#FBF: Followback Friday is a weekly interview series where we get real with some of our favorite travel influencers. We want to learn what makes them tick, their best tips and tricks, and share stories of (mis)adventures from the road.
Aussie James Clark says he first got bitten by the travel bug after his first overseas trip to Hawaii. After that, he became focused on making a living out of travel — and he has. As a travel website designer, James has the ability to be “location independent” and work from virtually all over the world. He catalogs his journeys, offers advice, and includes a series of travel guides on his blog, Nomadic Notes. We caught up with James to hear more about how he created travel into a full-time job, some of his latest projects, and what he loves the most about his lifestyle.
Why did you decide to leave home behind and pursue a life of nonstop travel as a nomad?
It wasn't so much a decision, rather an organic development. I originally took up a two-year working holiday visa in the UK, and then a one-year working holiday visa in Ireland. By then I had begun an online business so I continued to travel after my work visa ended.
What motivates you to continue traveling, exploring, and moving? Do you think you’ll ever settle down in one place?
This lifestyle is a way of life that appeals to me, so I have never needed the motivation to continue. I never write that this lifestyle is amazing and that everyone should do it, because really most people wouldn't enjoy it. I've just found what works for me.
I've never say that I will do this forever so you never know. All I know is that when I started I didn't really think about needing a defined time to stop this lifestyle. I usually visit Australia once a year and I use that as a time to reflect on my nomadic life and if I want to stop. So far I'm happy to continue.
What’s the hardest part about life as a nomad? What are some of the perks?You have to think about what you accumulate while you stay in places, so if you are a book collector (for example) that becomes a problem. There is a perception that this is a lonely life, but I have many friends in the main places I stay at, so I am rarely without people to meet. The perks have been able to experience so many great cities to live in, which was an opportunity that was not available to me pre-internet.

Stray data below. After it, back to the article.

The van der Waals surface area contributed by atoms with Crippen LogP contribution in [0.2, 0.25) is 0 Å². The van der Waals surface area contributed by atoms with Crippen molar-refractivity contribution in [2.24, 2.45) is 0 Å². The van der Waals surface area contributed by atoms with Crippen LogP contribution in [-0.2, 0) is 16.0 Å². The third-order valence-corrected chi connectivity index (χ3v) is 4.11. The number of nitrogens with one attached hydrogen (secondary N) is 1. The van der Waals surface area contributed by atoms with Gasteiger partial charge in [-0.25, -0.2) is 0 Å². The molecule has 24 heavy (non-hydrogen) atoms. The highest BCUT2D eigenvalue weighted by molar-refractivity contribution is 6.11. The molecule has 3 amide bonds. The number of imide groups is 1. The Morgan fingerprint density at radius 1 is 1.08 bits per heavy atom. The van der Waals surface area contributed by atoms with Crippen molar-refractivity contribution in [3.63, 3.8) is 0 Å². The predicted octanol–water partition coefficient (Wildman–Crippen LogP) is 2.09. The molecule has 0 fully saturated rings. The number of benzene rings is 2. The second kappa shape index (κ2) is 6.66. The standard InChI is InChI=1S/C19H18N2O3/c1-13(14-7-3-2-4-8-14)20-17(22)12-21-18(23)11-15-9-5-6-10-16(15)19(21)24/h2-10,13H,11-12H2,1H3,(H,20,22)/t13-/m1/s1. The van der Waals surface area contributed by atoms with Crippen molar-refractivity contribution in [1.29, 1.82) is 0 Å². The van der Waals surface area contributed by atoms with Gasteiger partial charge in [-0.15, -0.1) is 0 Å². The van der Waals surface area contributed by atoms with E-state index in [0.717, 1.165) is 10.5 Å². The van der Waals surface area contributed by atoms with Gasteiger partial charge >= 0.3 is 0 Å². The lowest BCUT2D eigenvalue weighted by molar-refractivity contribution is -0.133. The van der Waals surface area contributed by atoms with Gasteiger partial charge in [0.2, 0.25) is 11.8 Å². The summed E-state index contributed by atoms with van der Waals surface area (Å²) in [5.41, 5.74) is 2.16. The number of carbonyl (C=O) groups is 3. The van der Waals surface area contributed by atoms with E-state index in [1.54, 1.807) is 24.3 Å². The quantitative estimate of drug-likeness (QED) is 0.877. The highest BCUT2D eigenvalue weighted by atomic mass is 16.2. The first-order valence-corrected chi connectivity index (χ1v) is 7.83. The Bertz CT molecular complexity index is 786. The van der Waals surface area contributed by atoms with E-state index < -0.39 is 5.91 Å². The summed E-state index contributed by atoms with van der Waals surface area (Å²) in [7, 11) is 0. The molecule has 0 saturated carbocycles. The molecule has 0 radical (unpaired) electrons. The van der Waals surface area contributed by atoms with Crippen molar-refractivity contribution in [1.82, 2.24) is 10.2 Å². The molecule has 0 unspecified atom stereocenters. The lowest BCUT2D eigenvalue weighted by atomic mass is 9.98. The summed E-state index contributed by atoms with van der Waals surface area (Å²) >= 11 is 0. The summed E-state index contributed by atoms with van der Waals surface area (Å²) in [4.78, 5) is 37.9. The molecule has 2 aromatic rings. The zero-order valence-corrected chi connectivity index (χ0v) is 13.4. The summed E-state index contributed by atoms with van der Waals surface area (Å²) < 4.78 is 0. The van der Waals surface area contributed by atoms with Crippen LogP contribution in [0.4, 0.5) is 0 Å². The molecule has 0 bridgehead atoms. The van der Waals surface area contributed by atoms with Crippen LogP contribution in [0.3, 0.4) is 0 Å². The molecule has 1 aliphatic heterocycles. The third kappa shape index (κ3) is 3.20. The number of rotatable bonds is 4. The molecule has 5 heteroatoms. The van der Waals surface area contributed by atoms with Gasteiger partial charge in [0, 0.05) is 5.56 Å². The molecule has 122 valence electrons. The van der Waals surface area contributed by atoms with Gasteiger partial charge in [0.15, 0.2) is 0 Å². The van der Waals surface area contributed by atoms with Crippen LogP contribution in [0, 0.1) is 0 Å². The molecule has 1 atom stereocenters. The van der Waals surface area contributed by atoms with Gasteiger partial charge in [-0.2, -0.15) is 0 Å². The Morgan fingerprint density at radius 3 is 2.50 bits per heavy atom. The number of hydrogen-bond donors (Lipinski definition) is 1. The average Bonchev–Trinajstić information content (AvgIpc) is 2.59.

Can you tell us a bit more about your latest project, Future Southeast Asia?
I have been based in Southeast Asia for most of the past 7 years and I have been following transport and infrastructure development in the region. I've been interested in the proposed railways, especially Kunming-Singapore rail project which will travel through Laos. There was no map representing what a future railway network could look like, so I have made such a map.
How would you describe your travel style?These days I am a slow nomadic traveller. I rent a room for a few months and travel in between these periods of downtime. It's not quite being an expat, but not quite being a full time traveller.
Be honest, what’s been your biggest travel mishap while on the road?
I have three times in my travels arrived at a border without a valid visa. Once was for Latvia, where Australians at that point needed a visa from one of the three Baltic countries to enter. Another time was for Romania, where I was a month too early before Romania become part of the EU and allowed visa free travel for Australians. And once I arrived in China and my China visa I had bought a month earlier had just expired. Luckily they let me get a new one at the airport after spending a few hours in limbo.
What are your top five travel experiences to date?
So many to list, so this is a random list of experiences that come to mind:
- Traveling around Europe on a one month Eurail Pass
- The markets of the Mekong Delta
- Staying on a coffee farm in remote northern Thailand
- Attending a traditional wedding in Sabah
- Traveling through the desert in Namibia
Do you have any bucket list adventures you haven’t crossed off your list yet?
I'm not really a bucket list kind of guy, and I have found that the best adventures have happened spontaneously rather than something I have sought.